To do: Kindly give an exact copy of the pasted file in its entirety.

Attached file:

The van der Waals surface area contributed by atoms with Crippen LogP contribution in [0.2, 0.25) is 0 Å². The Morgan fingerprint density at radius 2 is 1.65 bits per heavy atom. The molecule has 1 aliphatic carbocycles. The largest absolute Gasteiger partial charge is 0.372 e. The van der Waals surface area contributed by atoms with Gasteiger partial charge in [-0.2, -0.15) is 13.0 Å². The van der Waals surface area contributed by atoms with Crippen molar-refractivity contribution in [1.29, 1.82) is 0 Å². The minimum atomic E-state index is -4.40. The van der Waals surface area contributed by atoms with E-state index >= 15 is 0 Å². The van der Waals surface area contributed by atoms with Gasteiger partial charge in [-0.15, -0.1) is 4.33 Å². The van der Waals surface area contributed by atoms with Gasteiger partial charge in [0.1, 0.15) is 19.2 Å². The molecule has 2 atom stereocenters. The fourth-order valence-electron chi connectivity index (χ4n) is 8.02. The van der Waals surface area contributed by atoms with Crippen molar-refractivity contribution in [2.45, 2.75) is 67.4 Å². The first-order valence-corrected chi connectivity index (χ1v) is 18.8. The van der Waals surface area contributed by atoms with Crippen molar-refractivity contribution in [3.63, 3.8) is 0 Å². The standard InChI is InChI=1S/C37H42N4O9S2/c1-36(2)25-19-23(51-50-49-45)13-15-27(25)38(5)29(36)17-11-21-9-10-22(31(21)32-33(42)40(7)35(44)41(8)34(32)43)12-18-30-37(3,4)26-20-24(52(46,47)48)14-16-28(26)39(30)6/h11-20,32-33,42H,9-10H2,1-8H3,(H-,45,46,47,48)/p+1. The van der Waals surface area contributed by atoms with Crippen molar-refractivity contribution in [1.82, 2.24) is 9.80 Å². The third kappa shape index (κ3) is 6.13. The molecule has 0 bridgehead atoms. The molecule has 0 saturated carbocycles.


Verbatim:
The van der Waals surface area contributed by atoms with Crippen LogP contribution in [0.2, 0.25) is 0 Å². The Morgan fingerprint density at radius 2 is 1.65 bits per heavy atom. The molecule has 1 aliphatic carbocycles. The largest absolute Gasteiger partial charge is 0.372 e. The van der Waals surface area contributed by atoms with Gasteiger partial charge in [-0.2, -0.15) is 13.0 Å². The van der Waals surface area contributed by atoms with Crippen molar-refractivity contribution in [1.29, 1.82) is 0 Å². The minimum atomic E-state index is -4.40. The van der Waals surface area contributed by atoms with E-state index >= 15 is 0 Å². The van der Waals surface area contributed by atoms with Gasteiger partial charge in [-0.15, -0.1) is 4.33 Å². The van der Waals surface area contributed by atoms with Gasteiger partial charge in [0.1, 0.15) is 19.2 Å². The molecule has 2 atom stereocenters. The fourth-order valence-electron chi connectivity index (χ4n) is 8.02. The van der Waals surface area contributed by atoms with Crippen molar-refractivity contribution in [2.45, 2.75) is 67.4 Å². The first-order valence-corrected chi connectivity index (χ1v) is 18.8. The van der Waals surface area contributed by atoms with Crippen molar-refractivity contribution in [3.63, 3.8) is 0 Å². The standard InChI is InChI=1S/C37H42N4O9S2/c1-36(2)25-19-23(51-50-49-45)13-15-27(25)38(5)29(36)17-11-21-9-10-22(31(21)32-33(42)40(7)35(44)41(8)34(32)43)12-18-30-37(3,4)26-20-24(52(46,47)48)14-16-28(26)39(30)6/h11-20,32-33,42H,9-10H2,1-8H3,(H-,45,46,47,48)/p+1. The van der Waals surface area contributed by atoms with Crippen molar-refractivity contribution in [1.82, 2.24) is 9.80 Å². The third kappa shape index (κ3) is 6.13. The molecule has 0 bridgehead atoms. The molecule has 0 saturated carbocycles.